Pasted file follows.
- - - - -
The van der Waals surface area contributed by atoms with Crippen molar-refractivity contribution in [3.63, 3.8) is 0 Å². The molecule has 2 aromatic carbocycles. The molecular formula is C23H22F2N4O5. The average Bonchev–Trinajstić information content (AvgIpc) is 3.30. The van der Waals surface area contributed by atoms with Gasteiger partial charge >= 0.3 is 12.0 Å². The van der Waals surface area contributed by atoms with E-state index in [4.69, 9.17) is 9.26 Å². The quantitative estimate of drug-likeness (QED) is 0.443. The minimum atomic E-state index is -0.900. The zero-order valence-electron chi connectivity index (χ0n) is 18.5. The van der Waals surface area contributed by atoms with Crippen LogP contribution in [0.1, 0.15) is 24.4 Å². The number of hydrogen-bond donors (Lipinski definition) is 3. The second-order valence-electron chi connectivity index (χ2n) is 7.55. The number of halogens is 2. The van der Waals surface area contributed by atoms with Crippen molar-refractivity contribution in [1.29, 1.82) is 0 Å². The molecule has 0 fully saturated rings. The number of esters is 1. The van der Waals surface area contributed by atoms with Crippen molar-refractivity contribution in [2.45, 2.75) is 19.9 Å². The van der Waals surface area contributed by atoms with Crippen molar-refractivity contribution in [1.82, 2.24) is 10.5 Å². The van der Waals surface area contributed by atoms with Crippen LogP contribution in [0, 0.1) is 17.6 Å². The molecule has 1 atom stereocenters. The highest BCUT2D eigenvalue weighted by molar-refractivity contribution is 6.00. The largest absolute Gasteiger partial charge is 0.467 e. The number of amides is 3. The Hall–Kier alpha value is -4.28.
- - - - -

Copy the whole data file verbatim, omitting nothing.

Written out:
The van der Waals surface area contributed by atoms with Crippen molar-refractivity contribution in [3.63, 3.8) is 0 Å². The molecule has 2 aromatic carbocycles. The molecular formula is C23H22F2N4O5. The average Bonchev–Trinajstić information content (AvgIpc) is 3.30. The van der Waals surface area contributed by atoms with Gasteiger partial charge >= 0.3 is 12.0 Å². The van der Waals surface area contributed by atoms with E-state index in [4.69, 9.17) is 9.26 Å². The quantitative estimate of drug-likeness (QED) is 0.443. The minimum atomic E-state index is -0.900. The zero-order valence-electron chi connectivity index (χ0n) is 18.5. The van der Waals surface area contributed by atoms with Crippen LogP contribution in [0.1, 0.15) is 24.4 Å². The number of hydrogen-bond donors (Lipinski definition) is 3. The second-order valence-electron chi connectivity index (χ2n) is 7.55. The number of halogens is 2. The van der Waals surface area contributed by atoms with Crippen molar-refractivity contribution in [1.29, 1.82) is 0 Å². The molecule has 0 fully saturated rings. The number of esters is 1. The van der Waals surface area contributed by atoms with Crippen molar-refractivity contribution in [2.45, 2.75) is 19.9 Å². The van der Waals surface area contributed by atoms with Crippen molar-refractivity contribution in [1.82, 2.24) is 10.5 Å². The van der Waals surface area contributed by atoms with Crippen LogP contribution in [0, 0.1) is 17.6 Å². The molecule has 1 atom stereocenters. The highest BCUT2D eigenvalue weighted by molar-refractivity contribution is 6.00. The largest absolute Gasteiger partial charge is 0.467 e. The number of amides is 3. The Hall–Kier alpha value is -4.28.